The History of Nicaragua
Speaking of his upbringing, Nicaraguan President Daniel Ortega once said, "We were anti-Coca-Cola, anti-comic book, against everything good and bad represented by the United States, except baseball." Since taking office in January 2007, Ortega has continued to reject both capitalism and the United States, which he refers to as the imperial power.
Notwithstanding Nicaraguan President Daniel Ortega's disdain for the United States, our nation has played a significant role in shaping Nicaraguan nationalism, as well as the country's political, economic, and social systems. The History of Nicaragua was written, in part, to help students and other interested readers understand that relationship, providing them with an up-to-date, concise, and analytical history of the Central American nation.
The book begins by describing the people, geography, culture, and current political, economic, and social systems of Nicaragua. The remainder of the volume is devoted to a chronological history, emphasizing recurring themes or factors that have shaped the modern state. These include the importance of elite families such as the Somoza dynasty that ruled for more than 40 years. Other topics include the agro-export model of economic development, modern Nicaraguan nationalism, the Sandinista revolution and its legacy, and the democratic transition that began in 1990.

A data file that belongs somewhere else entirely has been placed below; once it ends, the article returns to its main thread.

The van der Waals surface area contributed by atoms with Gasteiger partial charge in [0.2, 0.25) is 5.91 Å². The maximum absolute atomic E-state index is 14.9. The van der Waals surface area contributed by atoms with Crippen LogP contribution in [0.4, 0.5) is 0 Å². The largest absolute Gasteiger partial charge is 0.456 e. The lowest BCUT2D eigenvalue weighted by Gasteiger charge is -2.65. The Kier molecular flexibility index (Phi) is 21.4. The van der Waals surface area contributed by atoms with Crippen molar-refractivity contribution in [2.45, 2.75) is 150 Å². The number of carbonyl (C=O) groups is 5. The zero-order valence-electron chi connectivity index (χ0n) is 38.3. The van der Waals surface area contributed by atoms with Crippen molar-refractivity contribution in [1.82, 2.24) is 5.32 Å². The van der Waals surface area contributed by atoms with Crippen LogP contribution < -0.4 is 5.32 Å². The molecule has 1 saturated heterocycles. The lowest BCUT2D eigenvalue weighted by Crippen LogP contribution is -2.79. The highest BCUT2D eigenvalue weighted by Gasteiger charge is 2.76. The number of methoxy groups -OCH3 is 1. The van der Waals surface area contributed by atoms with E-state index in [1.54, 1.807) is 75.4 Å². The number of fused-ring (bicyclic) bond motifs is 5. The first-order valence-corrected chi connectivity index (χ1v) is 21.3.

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1 Nicaragua and Its People
2 Precolonial Colonial and Early Independence 4000 BC1856
3 The Coffee Boom Zelaya and United States Intervention 18561925
4 Sandino and the Rise of the Somoza Dynasty 19251959
5 The Sandinistas and the Fall of the Somoza Dynasty 19591979
6 The Revolutionary Years 19791990
agricultural Alem American areas army Barrios became began Blueﬁelds Bola~nos Boland Amendment Borge British canal Cardenal Caribbean Central America Chinandega Church coffee conﬁscated Congress continuismo contras Costa Rica country’s cross-isthmus Daniel Ortega Democracy democratic dollars economic El Salvador elections Ernesto Cardenal export ﬁnally ﬁrst ﬁve ﬂed Fonseca forces FSLN Granada groups growing guerrilla History Honduras Humberto Ortega Ibid indigenous inﬂuence Joaqu ın Chamorro Kinzer Lacayo Lake Nicaragua land leaders Luis Somoza major Managua Matagalpa military Miskito Mosquito Coast National Assembly National Guard Nicara Nicas nistas Obando ofﬁce ofﬁcials opposition organized Paciﬁc Ocean Panama peasants Pedro Joaqu ın percent policies political Prensa President Reagan reforms revolution revolutionary rural Sacasa Salvador Sandinistas Sandino signiﬁcant Somoza dynasty Somoza family Spanish Supreme Electoral Council Tachito Somoza tion trade U.S. Marines Union United University urban Violeta vote Walker Zelaya